To bootstrap a test suite (after installing the libraries with go get) you would run ginkgo bootstrap. This creates the test suite which runs the tests. You can then generate tests by running ginkgo generate thing to create thing_test.go with the test stub already inside it:

package thing_test

import (
    . "/path/to/thing"
    . "github.com/onsi/ginkgo"
    . "github.com/onsi/gomega"
)

var _ = Describe("Thing", func() {

    var thing Thing

    BeforeEach(func() {
        thing = new(Thing)
    })

    It("should do something", func() {
        Ω(thing.Something()).Should(Succeed())
    })

})

While I do like the use of this test framework, it’s primarily for the organization of the tests and the runner.

Helpers

Helper functions can be marked with t.Helper(), which excludes their line and signature information from the test error traceback. They can be used to do setup for the test case, unrelated error checks, and can even clean up after themselves!

Temporary Directories

Often, I need a temporary directory to store a database in or write files to. I can create the temporary directory with this helper function, which also returns a function to cleanup the temporary directories.

const tmpDirPrefix = "mytests"

func tempDir(t *testing.T, name string) (path string, cleanup func()) {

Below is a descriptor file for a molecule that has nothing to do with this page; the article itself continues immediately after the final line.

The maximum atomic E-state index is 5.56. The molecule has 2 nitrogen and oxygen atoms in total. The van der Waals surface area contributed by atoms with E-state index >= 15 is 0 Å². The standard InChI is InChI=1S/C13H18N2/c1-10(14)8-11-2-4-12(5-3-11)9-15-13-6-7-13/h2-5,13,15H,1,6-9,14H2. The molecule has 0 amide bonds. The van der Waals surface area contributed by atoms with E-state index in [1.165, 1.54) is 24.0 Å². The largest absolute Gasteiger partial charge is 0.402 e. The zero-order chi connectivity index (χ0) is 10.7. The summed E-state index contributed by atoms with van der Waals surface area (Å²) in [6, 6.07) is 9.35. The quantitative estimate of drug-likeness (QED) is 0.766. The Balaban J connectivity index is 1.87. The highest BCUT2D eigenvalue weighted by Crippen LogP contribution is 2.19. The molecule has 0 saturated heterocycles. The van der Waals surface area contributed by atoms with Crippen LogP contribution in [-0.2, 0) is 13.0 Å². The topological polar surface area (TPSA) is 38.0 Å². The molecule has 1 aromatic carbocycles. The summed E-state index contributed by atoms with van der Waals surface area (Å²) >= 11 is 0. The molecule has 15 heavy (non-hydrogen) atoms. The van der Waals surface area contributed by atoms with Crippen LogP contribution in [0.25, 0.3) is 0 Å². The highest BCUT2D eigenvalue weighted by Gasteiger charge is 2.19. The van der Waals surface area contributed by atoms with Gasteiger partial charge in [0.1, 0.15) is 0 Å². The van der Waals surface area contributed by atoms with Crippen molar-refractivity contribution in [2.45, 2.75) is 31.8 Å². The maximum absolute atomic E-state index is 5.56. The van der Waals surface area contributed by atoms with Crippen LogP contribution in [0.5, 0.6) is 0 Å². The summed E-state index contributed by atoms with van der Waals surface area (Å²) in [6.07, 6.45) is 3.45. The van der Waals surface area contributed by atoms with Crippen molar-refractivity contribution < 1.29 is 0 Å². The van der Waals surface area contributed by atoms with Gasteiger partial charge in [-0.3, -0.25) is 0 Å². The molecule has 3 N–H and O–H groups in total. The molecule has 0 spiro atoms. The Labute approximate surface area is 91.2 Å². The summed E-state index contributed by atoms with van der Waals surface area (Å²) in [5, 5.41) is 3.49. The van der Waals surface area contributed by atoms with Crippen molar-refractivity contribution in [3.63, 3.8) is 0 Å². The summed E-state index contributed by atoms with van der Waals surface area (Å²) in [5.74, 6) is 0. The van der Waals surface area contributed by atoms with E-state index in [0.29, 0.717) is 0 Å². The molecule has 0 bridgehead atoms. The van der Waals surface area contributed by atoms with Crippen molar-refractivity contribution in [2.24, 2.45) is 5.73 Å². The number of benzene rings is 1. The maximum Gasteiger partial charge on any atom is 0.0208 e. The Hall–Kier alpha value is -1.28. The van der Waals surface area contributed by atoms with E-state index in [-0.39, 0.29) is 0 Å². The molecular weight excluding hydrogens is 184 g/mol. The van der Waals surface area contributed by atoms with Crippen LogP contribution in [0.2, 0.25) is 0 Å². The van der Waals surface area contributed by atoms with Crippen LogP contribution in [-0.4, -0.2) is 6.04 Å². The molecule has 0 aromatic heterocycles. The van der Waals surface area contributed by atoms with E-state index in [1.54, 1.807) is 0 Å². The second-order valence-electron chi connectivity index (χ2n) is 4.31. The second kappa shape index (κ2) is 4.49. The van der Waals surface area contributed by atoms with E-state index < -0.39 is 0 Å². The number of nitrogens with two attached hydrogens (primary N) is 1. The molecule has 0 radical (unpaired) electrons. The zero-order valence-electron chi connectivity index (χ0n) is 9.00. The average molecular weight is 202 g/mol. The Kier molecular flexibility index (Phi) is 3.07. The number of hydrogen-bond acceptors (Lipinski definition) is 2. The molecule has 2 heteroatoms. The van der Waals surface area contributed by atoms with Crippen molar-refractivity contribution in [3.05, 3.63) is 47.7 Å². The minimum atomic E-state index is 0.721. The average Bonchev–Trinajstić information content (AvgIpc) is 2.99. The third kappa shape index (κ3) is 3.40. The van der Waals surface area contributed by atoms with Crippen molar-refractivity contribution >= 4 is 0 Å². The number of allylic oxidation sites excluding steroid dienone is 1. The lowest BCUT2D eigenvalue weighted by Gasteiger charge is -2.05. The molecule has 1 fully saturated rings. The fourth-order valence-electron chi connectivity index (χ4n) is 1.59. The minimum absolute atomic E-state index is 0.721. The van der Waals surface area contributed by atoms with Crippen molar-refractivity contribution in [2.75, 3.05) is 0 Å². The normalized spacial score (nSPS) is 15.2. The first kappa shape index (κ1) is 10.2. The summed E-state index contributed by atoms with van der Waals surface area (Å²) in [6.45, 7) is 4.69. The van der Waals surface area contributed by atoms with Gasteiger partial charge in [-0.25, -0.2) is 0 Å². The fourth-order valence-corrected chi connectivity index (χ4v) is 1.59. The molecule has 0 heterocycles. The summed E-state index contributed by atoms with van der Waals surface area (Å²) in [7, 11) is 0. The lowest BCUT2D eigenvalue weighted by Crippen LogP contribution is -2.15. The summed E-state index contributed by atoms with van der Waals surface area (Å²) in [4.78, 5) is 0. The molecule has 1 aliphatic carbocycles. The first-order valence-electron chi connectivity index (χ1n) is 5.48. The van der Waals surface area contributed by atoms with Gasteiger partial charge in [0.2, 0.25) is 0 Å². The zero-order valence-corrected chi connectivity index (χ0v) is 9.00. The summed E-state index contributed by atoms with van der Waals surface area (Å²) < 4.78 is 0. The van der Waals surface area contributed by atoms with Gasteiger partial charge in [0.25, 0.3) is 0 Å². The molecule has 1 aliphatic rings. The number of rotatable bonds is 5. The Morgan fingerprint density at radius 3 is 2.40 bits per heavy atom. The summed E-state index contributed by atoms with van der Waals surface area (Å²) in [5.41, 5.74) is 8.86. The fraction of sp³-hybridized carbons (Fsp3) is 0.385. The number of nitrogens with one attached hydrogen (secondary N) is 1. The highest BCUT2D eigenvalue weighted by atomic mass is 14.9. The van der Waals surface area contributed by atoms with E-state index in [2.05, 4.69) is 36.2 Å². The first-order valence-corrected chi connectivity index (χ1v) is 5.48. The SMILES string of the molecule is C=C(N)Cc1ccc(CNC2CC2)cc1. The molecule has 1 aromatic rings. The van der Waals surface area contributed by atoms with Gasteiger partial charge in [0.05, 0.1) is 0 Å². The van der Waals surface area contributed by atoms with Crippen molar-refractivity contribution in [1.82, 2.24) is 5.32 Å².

t.Helper()

    tmpDir, err = ioutil.TempDir("", tmpDirPrefix)
    if err != nil {
        t.Fatalf("could not create temporary directory: %s", err)
    }

    return filepath.Join(tmpDir, name), func() {
        err = os.RemoveAll(tmpDir)
        if err != nil {
            t.Errorf("could not remove temporary directory: %s", err)
        }
    }
}

This can be used with the cleanup function pretty simply:

func TestThing(t *testing.T) {
    dir, cleanup := tempDir(t, "db")
    defer cleanup()

    ...
}

Another version that I have in some of my tests creates a temporary directory for all of the tests, stored in a variable at the top level, any caller asking for a directory can create it, but it won’t be overridden if if already exists; then any test that cleans up will clean up that directory.

Sources and References

Not related to testing, but saved for reference for a later godoc notes post: